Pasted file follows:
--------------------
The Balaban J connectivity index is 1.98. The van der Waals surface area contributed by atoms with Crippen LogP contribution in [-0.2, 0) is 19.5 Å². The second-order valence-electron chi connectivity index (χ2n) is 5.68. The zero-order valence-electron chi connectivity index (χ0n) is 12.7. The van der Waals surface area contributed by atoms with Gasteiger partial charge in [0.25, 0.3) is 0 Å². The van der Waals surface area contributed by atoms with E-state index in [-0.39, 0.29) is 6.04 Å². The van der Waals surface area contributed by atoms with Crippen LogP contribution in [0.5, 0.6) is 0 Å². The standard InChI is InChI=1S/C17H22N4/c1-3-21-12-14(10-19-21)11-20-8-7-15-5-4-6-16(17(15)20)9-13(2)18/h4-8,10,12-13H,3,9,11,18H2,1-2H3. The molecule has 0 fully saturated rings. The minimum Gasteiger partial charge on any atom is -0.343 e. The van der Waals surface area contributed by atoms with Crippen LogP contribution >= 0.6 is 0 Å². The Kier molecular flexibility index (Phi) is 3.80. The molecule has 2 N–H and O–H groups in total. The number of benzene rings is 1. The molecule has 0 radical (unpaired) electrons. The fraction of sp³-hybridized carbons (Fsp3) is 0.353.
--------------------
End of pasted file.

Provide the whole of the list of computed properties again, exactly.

The Balaban J connectivity index is 1.98. The van der Waals surface area contributed by atoms with Crippen LogP contribution in [-0.2, 0) is 19.5 Å². The second-order valence-electron chi connectivity index (χ2n) is 5.68. The zero-order valence-electron chi connectivity index (χ0n) is 12.7. The van der Waals surface area contributed by atoms with Gasteiger partial charge in [0.25, 0.3) is 0 Å². The van der Waals surface area contributed by atoms with E-state index in [-0.39, 0.29) is 6.04 Å². The van der Waals surface area contributed by atoms with Crippen LogP contribution in [0.5, 0.6) is 0 Å². The standard InChI is InChI=1S/C17H22N4/c1-3-21-12-14(10-19-21)11-20-8-7-15-5-4-6-16(17(15)20)9-13(2)18/h4-8,10,12-13H,3,9,11,18H2,1-2H3. The molecule has 0 fully saturated rings. The minimum Gasteiger partial charge on any atom is -0.343 e. The van der Waals surface area contributed by atoms with Crippen LogP contribution >= 0.6 is 0 Å². The Kier molecular flexibility index (Phi) is 3.80. The molecule has 2 N–H and O–H groups in total. The number of benzene rings is 1. The molecule has 0 radical (unpaired) electrons. The fraction of sp³-hybridized carbons (Fsp3) is 0.353.